Week Thirty-Four

Mammy having fun in the barn parties with Mon, and the family visiting the island…

It’s Tuesday and I got a message from the boss at Gold Acre, saying not to worry – although you do – but would I please call her. She said she was completing a check-list for Mum, ‘for future care’ needs, of which I will get a copy. She reiterated what the consultant had said – that she has settled well and that when she does become agitated it is predictable – e.g.: noise issues increase her agitation. She was informing me, she said, because Gold Acre is ‘a challenging behaviour unit’ and Mum apparently does not qualify as challenging. I mentioned my anxiety about taking Mum off the Haloperidol and she agreed. She said that they had taken her off and within 24 hours had noticed such a change that they had put her straight back on it.

She said that Mum is one of those who can join in with activities and does. They have activities two mornings a week apparently – I must always come on the wrong mornings.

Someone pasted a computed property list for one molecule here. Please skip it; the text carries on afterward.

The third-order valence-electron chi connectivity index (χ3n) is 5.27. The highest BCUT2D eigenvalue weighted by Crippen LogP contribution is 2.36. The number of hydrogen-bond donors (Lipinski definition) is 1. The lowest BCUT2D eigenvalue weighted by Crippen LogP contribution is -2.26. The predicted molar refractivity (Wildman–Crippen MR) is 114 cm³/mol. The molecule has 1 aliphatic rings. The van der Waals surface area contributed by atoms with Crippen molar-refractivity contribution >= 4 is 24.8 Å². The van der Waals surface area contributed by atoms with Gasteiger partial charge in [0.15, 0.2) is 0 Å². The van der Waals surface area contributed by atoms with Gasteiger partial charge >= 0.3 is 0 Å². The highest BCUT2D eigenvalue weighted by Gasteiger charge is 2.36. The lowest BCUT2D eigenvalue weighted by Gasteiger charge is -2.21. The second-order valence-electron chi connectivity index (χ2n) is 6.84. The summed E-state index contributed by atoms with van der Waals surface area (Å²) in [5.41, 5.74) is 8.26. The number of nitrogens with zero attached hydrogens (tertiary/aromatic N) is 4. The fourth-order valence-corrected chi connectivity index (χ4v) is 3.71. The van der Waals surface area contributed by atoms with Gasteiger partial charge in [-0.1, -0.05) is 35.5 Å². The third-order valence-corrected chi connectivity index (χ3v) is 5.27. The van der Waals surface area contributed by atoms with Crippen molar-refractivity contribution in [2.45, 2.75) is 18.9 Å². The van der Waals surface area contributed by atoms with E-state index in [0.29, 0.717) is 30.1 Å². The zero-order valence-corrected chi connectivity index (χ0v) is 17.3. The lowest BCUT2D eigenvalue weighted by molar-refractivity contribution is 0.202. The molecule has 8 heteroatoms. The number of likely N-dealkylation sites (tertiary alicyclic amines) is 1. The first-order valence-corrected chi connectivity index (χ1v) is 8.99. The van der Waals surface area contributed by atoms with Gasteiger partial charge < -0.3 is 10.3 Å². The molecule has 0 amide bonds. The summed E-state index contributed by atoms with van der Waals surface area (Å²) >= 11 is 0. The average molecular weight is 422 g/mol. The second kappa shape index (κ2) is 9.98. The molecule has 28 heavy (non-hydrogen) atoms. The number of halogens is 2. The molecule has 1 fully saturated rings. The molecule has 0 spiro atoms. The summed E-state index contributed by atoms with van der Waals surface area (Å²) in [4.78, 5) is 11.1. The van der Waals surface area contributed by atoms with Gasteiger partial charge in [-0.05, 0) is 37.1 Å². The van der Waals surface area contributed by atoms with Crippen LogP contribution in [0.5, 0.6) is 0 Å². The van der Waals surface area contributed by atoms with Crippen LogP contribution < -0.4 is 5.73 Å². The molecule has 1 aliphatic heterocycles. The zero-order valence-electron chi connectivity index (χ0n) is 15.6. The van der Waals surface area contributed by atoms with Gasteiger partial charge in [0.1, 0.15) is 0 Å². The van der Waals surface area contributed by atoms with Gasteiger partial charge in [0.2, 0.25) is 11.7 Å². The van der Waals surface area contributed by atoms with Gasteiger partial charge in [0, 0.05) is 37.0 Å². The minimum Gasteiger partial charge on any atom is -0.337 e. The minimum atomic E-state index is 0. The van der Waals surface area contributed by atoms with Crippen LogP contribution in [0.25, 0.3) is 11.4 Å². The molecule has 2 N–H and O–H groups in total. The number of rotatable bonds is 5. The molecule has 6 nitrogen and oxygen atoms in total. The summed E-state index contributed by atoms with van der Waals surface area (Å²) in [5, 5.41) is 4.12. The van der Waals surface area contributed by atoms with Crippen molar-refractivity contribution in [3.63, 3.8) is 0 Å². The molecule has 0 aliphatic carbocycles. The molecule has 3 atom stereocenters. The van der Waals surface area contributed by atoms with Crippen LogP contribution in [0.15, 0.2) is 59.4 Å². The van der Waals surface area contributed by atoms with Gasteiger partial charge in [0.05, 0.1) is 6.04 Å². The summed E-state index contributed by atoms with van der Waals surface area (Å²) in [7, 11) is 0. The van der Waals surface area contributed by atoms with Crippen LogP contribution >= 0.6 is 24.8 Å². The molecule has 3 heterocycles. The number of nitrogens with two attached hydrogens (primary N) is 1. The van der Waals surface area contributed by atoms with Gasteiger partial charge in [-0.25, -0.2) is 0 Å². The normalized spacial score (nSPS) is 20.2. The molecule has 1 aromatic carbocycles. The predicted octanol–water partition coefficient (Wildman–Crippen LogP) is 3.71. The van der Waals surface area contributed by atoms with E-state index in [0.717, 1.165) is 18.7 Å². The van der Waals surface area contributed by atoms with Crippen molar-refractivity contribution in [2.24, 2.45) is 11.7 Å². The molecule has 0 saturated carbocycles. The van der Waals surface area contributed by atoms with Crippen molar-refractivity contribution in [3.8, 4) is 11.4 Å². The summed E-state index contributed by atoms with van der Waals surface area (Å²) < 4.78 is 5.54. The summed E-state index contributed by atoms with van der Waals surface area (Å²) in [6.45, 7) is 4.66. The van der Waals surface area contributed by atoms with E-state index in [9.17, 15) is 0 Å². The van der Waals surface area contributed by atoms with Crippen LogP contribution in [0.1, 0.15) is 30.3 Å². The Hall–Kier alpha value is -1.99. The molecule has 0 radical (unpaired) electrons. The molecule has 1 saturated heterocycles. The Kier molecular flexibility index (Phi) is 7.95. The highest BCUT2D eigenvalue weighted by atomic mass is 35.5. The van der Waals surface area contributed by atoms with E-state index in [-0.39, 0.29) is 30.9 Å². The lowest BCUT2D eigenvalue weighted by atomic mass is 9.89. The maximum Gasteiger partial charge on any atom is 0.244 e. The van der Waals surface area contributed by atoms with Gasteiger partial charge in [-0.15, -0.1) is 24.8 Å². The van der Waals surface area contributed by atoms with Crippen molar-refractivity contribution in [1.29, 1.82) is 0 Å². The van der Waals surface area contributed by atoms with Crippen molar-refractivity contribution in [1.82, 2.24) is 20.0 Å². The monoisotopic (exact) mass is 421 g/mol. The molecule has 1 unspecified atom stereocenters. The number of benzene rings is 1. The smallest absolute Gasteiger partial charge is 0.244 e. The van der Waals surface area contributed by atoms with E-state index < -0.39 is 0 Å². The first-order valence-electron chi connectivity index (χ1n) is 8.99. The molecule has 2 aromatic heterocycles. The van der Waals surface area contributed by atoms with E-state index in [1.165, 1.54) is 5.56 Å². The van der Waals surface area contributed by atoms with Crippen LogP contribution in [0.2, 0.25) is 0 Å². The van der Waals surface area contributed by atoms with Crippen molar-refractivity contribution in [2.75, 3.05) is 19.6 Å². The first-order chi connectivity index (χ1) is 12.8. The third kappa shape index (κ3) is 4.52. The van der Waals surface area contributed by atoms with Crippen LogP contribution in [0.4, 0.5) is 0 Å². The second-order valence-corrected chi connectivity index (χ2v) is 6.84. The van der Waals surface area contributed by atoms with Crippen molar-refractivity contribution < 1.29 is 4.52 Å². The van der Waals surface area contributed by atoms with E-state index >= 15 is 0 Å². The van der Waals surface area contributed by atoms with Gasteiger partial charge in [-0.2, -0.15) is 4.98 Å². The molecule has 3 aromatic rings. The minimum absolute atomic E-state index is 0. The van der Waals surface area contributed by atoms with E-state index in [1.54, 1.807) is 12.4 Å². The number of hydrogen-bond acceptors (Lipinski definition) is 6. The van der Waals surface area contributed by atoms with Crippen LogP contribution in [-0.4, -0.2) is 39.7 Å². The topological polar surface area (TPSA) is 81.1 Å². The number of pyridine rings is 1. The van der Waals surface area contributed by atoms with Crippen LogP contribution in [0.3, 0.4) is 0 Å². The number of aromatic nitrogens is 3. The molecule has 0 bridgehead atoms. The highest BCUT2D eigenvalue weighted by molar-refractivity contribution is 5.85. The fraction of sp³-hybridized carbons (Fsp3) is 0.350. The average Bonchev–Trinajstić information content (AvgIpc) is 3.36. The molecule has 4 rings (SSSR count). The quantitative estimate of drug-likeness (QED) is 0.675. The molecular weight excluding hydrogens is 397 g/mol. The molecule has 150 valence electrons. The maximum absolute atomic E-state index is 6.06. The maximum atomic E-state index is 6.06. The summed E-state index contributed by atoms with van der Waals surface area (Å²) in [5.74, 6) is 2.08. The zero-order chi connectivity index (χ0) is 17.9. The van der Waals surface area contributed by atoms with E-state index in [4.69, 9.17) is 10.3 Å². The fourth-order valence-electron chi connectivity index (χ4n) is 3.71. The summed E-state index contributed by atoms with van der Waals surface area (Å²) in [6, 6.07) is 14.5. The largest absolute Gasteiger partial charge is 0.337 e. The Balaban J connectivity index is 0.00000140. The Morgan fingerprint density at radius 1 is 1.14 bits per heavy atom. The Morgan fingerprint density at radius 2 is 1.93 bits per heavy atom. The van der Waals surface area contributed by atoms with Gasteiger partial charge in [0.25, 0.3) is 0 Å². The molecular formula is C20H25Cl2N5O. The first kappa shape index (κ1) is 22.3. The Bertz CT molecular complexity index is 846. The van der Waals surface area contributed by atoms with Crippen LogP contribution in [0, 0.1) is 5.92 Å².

***

I arrived a little early at the West Hospital, realising that I was nervous for my little Mammy venturing out into the unknown today. I got myself a coffee and observed, feeling quite transparent myself and somewhat spaced out. I spotted a big taxi with a Mammy in it and a carer, who used to work at West Hospital, began pushing the wheelchair. Mum had a face like drugged thunder. He said that she had been ‘difficult’ and “quite vocal this morning”, but I learned later that she had been ‘aggressive’ and had been given a shot of Lorazepam to make her more compliant.

In the Maxillofacial Unit I was working very hard to cheer Mum up and by the time the nurse came she was smiling sweetly. They sent us to their x ray department with a doubt in all our minds as to whether they would be able to do it, but the team were so friendly and good humoured – it was a delight to be there. They were able to do it with Mum sitting, so I fled. I didn’t want to be around those rays myself. They took her back in for a second x-ray, then we went back to see the doctor.